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Transcript

Welcome to Game Design!
  • Check your audio
  • Answer the question
  • Class will begin at 12:42

Without looking: How many people and how long did it take for Mortal Kombat to be developed?

MK was developed in 10 months by a team of 4! It didn't even have a name until 6 months into devleopment!
Classroom Expectations
  • Communicate
  • Participate
  • Be Kind!

Game Design 1A2.1.2. Design Elements in a Game

What is the Plan?

Vocabulary:

  • closed system
  • context of play
  • cultural system
  • experiential system
  • open system
  • system

Lesson Objectives:

  • describe the concept of a game as a system
  • analyze the role of the key elements of a game system
  • explain the interactions between a game's formal, experiential, and cultural qualities

Have you ever been on a team?What part did you play?

A set of elements that interact with one another to form an integrated game. What is a non-video game system?

System:

As systems, games provide contexts for interaction, which can be spaces, objects, or behaviors that players explore, manipulate, and inhabit.
  • Open systems
  • Closed Systems

Two Categories of Systems:

Systems that can take input from the environment and provide output to the environment. Most real-world systems are open systems.

Open Systems:

Systems that do not interact or have very little interaction with the environment. Closed systems tend to work in isolation.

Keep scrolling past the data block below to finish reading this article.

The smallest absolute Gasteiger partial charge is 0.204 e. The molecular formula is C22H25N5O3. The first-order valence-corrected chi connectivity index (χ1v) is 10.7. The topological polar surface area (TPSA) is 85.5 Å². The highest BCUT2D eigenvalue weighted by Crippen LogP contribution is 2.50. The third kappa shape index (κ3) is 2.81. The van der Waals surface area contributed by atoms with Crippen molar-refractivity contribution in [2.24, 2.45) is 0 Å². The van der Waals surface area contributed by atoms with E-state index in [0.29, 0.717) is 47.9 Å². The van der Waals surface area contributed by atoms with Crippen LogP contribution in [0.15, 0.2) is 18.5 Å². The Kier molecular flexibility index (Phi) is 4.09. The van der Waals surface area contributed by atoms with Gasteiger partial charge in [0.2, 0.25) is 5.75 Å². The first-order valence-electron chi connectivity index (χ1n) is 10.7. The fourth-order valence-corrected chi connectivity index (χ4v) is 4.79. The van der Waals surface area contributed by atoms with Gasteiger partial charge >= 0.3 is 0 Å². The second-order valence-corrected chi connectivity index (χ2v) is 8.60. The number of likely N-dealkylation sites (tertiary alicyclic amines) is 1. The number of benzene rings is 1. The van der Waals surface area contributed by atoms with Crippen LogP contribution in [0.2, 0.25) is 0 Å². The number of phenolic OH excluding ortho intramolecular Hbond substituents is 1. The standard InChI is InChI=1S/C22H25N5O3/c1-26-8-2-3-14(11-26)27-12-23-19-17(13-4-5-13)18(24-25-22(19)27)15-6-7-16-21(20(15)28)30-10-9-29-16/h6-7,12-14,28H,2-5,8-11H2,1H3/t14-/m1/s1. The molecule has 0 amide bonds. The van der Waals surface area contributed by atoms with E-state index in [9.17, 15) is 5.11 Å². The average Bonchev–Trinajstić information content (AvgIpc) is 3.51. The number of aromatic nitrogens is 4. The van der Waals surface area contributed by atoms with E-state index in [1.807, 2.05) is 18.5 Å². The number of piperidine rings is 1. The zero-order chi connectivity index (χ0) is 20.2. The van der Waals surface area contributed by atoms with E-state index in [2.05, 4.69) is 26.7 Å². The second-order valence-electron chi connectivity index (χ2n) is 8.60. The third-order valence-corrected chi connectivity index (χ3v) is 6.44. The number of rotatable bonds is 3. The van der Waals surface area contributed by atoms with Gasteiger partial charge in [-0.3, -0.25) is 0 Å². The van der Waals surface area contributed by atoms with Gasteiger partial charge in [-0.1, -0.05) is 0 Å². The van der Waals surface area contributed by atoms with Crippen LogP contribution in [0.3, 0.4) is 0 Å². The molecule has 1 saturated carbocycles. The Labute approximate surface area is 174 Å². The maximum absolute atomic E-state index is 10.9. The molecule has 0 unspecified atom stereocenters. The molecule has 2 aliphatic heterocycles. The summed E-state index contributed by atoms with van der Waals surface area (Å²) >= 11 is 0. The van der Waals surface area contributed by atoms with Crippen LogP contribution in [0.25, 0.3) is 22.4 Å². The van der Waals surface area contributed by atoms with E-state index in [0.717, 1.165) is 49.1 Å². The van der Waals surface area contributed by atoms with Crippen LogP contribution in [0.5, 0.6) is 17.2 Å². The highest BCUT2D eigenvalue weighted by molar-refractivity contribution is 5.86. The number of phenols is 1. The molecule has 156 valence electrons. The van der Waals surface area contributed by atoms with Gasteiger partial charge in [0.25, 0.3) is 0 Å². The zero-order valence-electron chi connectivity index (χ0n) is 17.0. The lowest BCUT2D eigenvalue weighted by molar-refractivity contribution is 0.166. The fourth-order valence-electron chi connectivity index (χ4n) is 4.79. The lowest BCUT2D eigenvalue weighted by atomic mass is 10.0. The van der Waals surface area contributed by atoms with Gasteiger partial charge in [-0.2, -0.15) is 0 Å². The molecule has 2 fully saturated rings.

• Will find very few in the real world.

Closed Systems:

Which of these is a closed system?

  • Objects
  • Attributes
  • Internal Relationships
  • In-Game Environment

Elements of Game System Focus:

  • physical: game pieces, a game board, dice, or the players themselves
  • abstract: in-game concepts
  • both: player representations that can be both abstract and physical

OBjects can be:

Attributes are the properties or qualities that a system and the objects within it can have.Including:
  • how an object is allowed to move
  • how an object ranks compared with another

Attributes:

The objects in a system are usually in internal relationships with one another. Including:
  • how an object interacts with another object
  • how an object conflicts with another object

Internal Relationships:

Systems are influenced by the context that surrounds them. Including:
  • obstacles in a game
  • spaces on a game board

In-Game ENvironment:

When a system is set in motion, the elements of that system will interact to produce a common goal.

  • formal mathematical system
  • cultural system
  • experiential system

Forms of Game Systems:

Has well-defined rules and concepts within a game. The strategic relationship between the formal elements is what forms a game. Examples: chess, checkers, tic-tac-toe

Formal Mathematical System:

The interaction of different elements in culture.For example, chess makes cultural references in the design of its game pieces, such as the power relationship between the king and queen. The culture also makes references to the people who play it like intellectuals, military types, players, or celebrities.

Cultural System:

(Social)
The patterned network of relationships constituting a coherent whole that exists between the various objects and attributes of a game. For example, in a game of Tetris, cognitive, psychological, physical, and emotional relationships emerge between a player and the game. There is a loop of interaction. Players interact with the game, and the game responds to the player.

Experiential System:

What game do you think could fall in all 3 forms of Game systems?